I think that’s just part of the humor whether you see that or you just feel it. I think it gets funnier to me, and that was one of the funnier things for me.
Dan wrote that telethon and in typical fashion, he loves repetition and repetition of dialogue and situations. The fact we kept revisiting the control room and having them pop up there, get yelled at was really funny.
The ending of that was pretty challenging because we needed to have enough of Midge’s routine to stretch across all of the reaction shots of everybody around the city watching her. I think it happens a bit on the show where they write something and find there may not be enough dialogue to stretch all the way across what we need to show visually. We try to get it as tight as we can tell the story and we call the writers to add more jokes or off-camera dialogue.
We got it as tight as we could, but we needed to stretch her routine a bit more. There were a few more jokes that came in that were re-recorded in ADR to finish that sequence.
You talk about getting the balance right which you talk about. How do you get that tone right in the editing room?
Tim: It’s tricky because it’s a show where the pace and humor sizzles. There are also some heartfelt moments. I have to say that we follow the lead of the writing that is built in such a way that those moments are really allowed to exist in such a poignant way.
There’s the scene where her father is in the audience. It was such a huge moment for the show. That’s Abe discovering what she’s been doing and just to make things worse, she’s talking about sex, she’s talking about her father and it’s really funny, but it was such a powerful moment. It needed a strong moment.
Kate: We created that moment as a choice. Standup is racing and going and you’re keeping the balls in the air and then it comes to a dead stop right in the middle where they look at each other. I built in some of those pauses. Amy said, “We can have a moment of stop and stammer, but then we need to keep it going.” Even that moment, that stop is filled with perceptible coughing, whispering and chairs scraping. Pace-wise we can come to one full stop per dramatic moment. She has to ramp it back up and keep the balls in the air again after that.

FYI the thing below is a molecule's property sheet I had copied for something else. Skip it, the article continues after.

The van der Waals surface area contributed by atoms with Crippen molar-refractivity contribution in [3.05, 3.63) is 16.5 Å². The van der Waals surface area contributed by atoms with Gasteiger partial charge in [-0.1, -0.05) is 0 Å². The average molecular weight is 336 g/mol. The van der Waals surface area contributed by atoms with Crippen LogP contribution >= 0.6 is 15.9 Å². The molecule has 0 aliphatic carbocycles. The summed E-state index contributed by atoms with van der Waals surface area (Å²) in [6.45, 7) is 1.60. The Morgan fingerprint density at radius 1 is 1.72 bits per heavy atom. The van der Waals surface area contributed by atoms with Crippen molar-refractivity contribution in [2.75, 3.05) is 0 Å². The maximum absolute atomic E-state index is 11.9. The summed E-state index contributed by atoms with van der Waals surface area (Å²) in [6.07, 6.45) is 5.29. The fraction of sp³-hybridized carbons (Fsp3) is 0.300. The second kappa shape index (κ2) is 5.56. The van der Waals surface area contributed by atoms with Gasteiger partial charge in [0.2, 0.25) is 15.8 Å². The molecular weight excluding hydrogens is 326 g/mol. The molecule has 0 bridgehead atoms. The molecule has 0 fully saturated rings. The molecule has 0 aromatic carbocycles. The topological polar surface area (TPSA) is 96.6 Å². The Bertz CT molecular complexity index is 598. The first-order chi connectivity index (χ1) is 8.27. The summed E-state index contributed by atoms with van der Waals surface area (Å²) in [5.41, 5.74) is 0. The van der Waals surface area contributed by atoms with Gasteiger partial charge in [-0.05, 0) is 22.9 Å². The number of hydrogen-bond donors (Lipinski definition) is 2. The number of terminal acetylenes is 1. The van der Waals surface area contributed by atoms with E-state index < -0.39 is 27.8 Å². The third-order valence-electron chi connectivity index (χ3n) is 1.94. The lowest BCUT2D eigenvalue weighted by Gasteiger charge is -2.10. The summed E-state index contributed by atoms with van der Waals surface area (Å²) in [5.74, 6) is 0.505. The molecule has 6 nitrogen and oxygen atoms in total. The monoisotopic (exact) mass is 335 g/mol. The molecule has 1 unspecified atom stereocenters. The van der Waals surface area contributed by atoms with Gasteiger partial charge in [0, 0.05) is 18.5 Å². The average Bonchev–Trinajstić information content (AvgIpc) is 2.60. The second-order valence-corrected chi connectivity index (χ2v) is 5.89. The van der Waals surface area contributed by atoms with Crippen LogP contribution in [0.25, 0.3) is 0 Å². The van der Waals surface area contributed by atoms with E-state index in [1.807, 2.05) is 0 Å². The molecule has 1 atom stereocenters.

One thing that is so apparent is how much like family you are. What is that environment like for you?
Tim: It starts – because we’re all working in the same place. The writers and the art department are down the hall. The production is down the hall. Everyone is invited to the table reads, and you get to know the crew. You get to know people. Some of us have worked together on other shows, but Amy and Dan are open to having people come and see us in the editing room. Kate and I love it. We love being part of the show. On other shows, you’re in editing and you’re in a post-production place. There’s a movie or a commercial next door and that’s nice in a different way and you have less interruption.
I think Amy and Dan being married; they feel like our parents and there’s such a family feel to it.
Kate: The mood starts with them. The showrunners always set the mood. I’ve been on shows where the table read has tension about it. From the start, when we began, I couldn’t believe everyone on the crew was invited to come and that really set the tone. Everyone comes and has a laugh. They’re big professional actors and you’re having brunch with them and it’s just really nice.
Tim: The ideal work environment is one where you feel like part of a team and you’re included and there’s enough of a demand. You’re doing the best work. You’re pushed to do good work, and that comes from Dan and Tim.